GUANGZHOU, China (AP)—Japan won its first Asian Games women’s football gold medal by beating the defending champion North Koreans 1-0 on Monday in a fiercely contested final.
After a scoreless first half, defender Azusa Iwashimizu broke through with her historic header in the 74th minute, helping her jubilant team claim the Asian Games title.
The disciplined and experienced Japanese, led by U.S.-based midfielders Homare Sawa and Aya Miyama, managed to keep the determined North Koreans from scoring the rest of the game.
The win was retribution for Japan’s 2006 loss to the top-seeded North Koreans in a penalty shootout at the last Asian Games in Doha.
“Four years ago we lost to North Korea in the final. Now we are here, we are four years older and we have a better mentality that helped us win,” Japan captain Aya Miyama said. “As I was listening to our national anthem from the podium, I was more calmed than excited.”
The North Koreans blamed fatigue after a difficult, 2-1 extra time win over South Korea in the semifinals.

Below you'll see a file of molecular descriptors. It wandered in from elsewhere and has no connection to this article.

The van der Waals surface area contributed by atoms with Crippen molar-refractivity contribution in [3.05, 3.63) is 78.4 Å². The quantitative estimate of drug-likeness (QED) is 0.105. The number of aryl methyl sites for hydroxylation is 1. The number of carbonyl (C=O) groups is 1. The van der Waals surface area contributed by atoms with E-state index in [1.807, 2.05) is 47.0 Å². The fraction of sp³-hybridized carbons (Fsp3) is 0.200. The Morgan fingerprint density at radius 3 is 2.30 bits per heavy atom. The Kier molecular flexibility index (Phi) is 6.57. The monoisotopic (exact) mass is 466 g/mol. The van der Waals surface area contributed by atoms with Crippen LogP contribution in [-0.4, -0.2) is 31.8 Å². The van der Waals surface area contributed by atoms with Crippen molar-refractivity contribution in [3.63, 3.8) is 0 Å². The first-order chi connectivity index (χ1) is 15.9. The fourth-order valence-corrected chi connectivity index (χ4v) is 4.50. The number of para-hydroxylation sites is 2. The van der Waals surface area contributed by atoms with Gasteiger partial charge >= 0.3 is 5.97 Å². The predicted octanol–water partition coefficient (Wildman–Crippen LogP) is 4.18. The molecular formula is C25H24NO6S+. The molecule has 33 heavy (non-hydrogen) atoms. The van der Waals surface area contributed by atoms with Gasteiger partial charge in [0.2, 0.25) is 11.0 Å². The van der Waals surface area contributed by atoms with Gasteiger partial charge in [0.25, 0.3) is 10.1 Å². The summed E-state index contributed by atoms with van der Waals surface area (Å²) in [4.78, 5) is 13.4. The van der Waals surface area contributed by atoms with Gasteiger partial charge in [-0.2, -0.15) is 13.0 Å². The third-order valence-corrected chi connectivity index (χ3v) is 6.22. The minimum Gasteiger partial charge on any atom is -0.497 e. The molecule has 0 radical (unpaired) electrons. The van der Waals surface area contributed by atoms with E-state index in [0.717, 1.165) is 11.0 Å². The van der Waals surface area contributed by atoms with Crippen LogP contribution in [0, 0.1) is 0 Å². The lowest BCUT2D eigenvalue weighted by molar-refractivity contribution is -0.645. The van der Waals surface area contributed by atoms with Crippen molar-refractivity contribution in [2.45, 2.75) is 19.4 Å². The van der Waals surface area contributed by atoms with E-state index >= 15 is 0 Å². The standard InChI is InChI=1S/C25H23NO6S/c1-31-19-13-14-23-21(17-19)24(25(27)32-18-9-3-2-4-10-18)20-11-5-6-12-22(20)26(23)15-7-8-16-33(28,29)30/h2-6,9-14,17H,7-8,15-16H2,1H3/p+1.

“They have never gone through a match like this, and losing this match is a good experience for them,” coach Kim Kwang Min said in comments translated at a post-match news conference.
The coach said he was disappointed not to deliver another gold for North Korea’s leader Kim Jong Il.
“The leader … really is a women’s football fan. He takes good care of my players and looks at my players as if they were his daughters,” he said. “I’m sorry he couldn’t see their great efforts rewarded.”
Earlier Monday, South Korea claimed the bronze by beating China 2-0, reversing the result from four years ago when China won the third-place match.
The crowd at Tianhe Stadium in Guangzhou was raucous as Japan and North Korea played for the gold.
North Korea and Japan are historical rivals—Japan colonized Korea from 1910 to the end of World War II in 1945—and the match was heated on the field and off.
China remains North Korea’s main ally and has tussled with Japan over territorial disputes, and the fans were firmly behind the North Koreans. It translated into cheers for the Koreans and boos for the Japanese.